By Brandon Niles Explorebigsky.com Sports Columnist
The NFL and NBA both experienced lockouts in 2011, and when those bitter labor disputes were finally resolved, sports fans were hoping to avoid the kind of drama that comes with negotiating a new Collective Bargaining Agreement. But now, NHL fans are suffering through the same type of dispute football and basketball fans dealt with last year.
The National Hockey League officially locked out its players on Sept. 16, and last Thursday, the league announced it was canceling the first two weeks of the regular season. This cancellation will cost hockey fans 82 total games and will likely hurt the popularity of a sport that already saw nearly a 30 percent ratings drop from 2011 to 2012 for the Stanley Cup Finals.
The NHL last locked out in 2004, when the entire 2004-2005 season was cancelled. Not only did the lockout affect fans and players, but there were layoffs of team office personnel and stadium attendants. Additionally, teams lost an estimated $2 billion in revenue from tickets, media, sponsorships and concessions, according to the Borough of Labor and Statistics.
This lockout does not look to be a short one, either. Most believe the owners came out ahead in the 2005 resolution, as the players wound up conceding more in the final agreement than they would have in the agreement presented right before the season was officially cancelled. Undoubtedly, sore feelings from the last time negotiations broke down will likely be a factor in the current discussions.
While league officials and NHL Players’ Association Executive Director Donald Fehr have continued to meet, early signs have not produced the outcome hockey fans have been hoping for. All the reports indicate the league office has proposed unreasonable demands, including a nearly 20 percent decrease in player revenue share and increasing free agent eligibility from seven to ten years. While this is likely an opening offer, it would be hard not to consider it insulting from the players’ point of view.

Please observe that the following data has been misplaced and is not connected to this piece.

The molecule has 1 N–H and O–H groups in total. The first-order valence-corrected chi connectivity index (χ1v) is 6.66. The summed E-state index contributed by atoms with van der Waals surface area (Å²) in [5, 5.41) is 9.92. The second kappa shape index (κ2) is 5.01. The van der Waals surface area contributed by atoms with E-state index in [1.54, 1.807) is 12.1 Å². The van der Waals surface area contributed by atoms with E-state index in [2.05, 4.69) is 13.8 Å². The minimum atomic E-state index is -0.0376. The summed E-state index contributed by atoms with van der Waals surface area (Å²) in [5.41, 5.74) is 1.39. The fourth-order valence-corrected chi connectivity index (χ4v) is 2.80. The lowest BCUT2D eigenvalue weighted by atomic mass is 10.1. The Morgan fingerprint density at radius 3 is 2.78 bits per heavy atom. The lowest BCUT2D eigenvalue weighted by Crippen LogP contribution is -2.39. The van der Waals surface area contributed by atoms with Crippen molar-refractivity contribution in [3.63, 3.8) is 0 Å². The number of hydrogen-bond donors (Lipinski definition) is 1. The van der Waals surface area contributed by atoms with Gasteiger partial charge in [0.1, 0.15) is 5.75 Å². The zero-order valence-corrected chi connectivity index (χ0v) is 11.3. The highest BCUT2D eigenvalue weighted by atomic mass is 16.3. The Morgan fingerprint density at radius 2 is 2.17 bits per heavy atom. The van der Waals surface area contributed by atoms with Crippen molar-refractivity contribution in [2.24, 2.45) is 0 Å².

This is disappointing. When sports are locked out, casual fans stop paying attention. The NHL and MLB strikes in the ‘90s affected the popularity of the two sports, and some say both leagues are still in the process of recovering.
It’s easy to look at professional athletes and think they make too much money. However, these players have a finite time period to make as much money as they can before their bodies break down. Theirs is a grueling lifestyle. And when players suffer serious injuries, it can cost them millions of dollars and affect them permanently. Because of this, I tend not to chastise players for trying to gain as much as they can during the limited time they have the leverage to do so.
Regardless of who is right in this debate, I question whether hockey can afford another lockout. The NFL has the popularity to weather the storm of a lockout. However, hockey does not have the ratings the NFL does, and if the owners aren’t careful, they may wind up damaging the sport for the foreseeable future.
The job of the league office is to keep the league running. Whenever a sport gets to this point, it’s a sign the league office has failed. From my perspective, hockey fans deserve better than another lockout.